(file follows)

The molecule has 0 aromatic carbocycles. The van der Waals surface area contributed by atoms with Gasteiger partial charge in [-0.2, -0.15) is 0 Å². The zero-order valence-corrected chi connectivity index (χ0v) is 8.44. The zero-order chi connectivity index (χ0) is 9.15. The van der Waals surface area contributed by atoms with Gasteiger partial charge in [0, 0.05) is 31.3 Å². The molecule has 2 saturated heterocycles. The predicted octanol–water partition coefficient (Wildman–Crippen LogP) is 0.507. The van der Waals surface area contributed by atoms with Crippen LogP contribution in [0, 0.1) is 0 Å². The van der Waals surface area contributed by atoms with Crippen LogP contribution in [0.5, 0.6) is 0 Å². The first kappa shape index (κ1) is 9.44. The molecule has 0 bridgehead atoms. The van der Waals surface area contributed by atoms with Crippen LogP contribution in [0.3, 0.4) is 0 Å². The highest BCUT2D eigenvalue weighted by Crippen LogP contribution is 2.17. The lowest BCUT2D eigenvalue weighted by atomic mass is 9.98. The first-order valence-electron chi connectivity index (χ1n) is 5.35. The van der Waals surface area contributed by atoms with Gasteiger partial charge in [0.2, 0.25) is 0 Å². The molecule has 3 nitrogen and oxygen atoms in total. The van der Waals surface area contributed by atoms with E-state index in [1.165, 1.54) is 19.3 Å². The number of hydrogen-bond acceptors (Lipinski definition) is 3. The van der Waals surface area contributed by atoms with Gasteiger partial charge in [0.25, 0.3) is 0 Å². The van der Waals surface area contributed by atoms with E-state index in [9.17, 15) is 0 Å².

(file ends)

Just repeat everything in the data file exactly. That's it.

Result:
The molecule has 0 aromatic carbocycles. The van der Waals surface area contributed by atoms with Gasteiger partial charge in [-0.2, -0.15) is 0 Å². The zero-order valence-corrected chi connectivity index (χ0v) is 8.44. The zero-order chi connectivity index (χ0) is 9.15. The van der Waals surface area contributed by atoms with Gasteiger partial charge in [0, 0.05) is 31.3 Å². The molecule has 2 saturated heterocycles. The predicted octanol–water partition coefficient (Wildman–Crippen LogP) is 0.507. The van der Waals surface area contributed by atoms with Crippen LogP contribution in [0, 0.1) is 0 Å². The van der Waals surface area contributed by atoms with Crippen LogP contribution in [0.5, 0.6) is 0 Å². The first kappa shape index (κ1) is 9.44. The molecule has 0 bridgehead atoms. The van der Waals surface area contributed by atoms with Crippen LogP contribution in [0.3, 0.4) is 0 Å². The highest BCUT2D eigenvalue weighted by Crippen LogP contribution is 2.17. The lowest BCUT2D eigenvalue weighted by atomic mass is 9.98. The first-order valence-electron chi connectivity index (χ1n) is 5.35. The van der Waals surface area contributed by atoms with Gasteiger partial charge in [0.2, 0.25) is 0 Å². The molecule has 3 nitrogen and oxygen atoms in total. The van der Waals surface area contributed by atoms with E-state index in [1.165, 1.54) is 19.3 Å². The number of hydrogen-bond acceptors (Lipinski definition) is 3. The van der Waals surface area contributed by atoms with Gasteiger partial charge in [0.25, 0.3) is 0 Å². The van der Waals surface area contributed by atoms with E-state index in [9.17, 15) is 0 Å².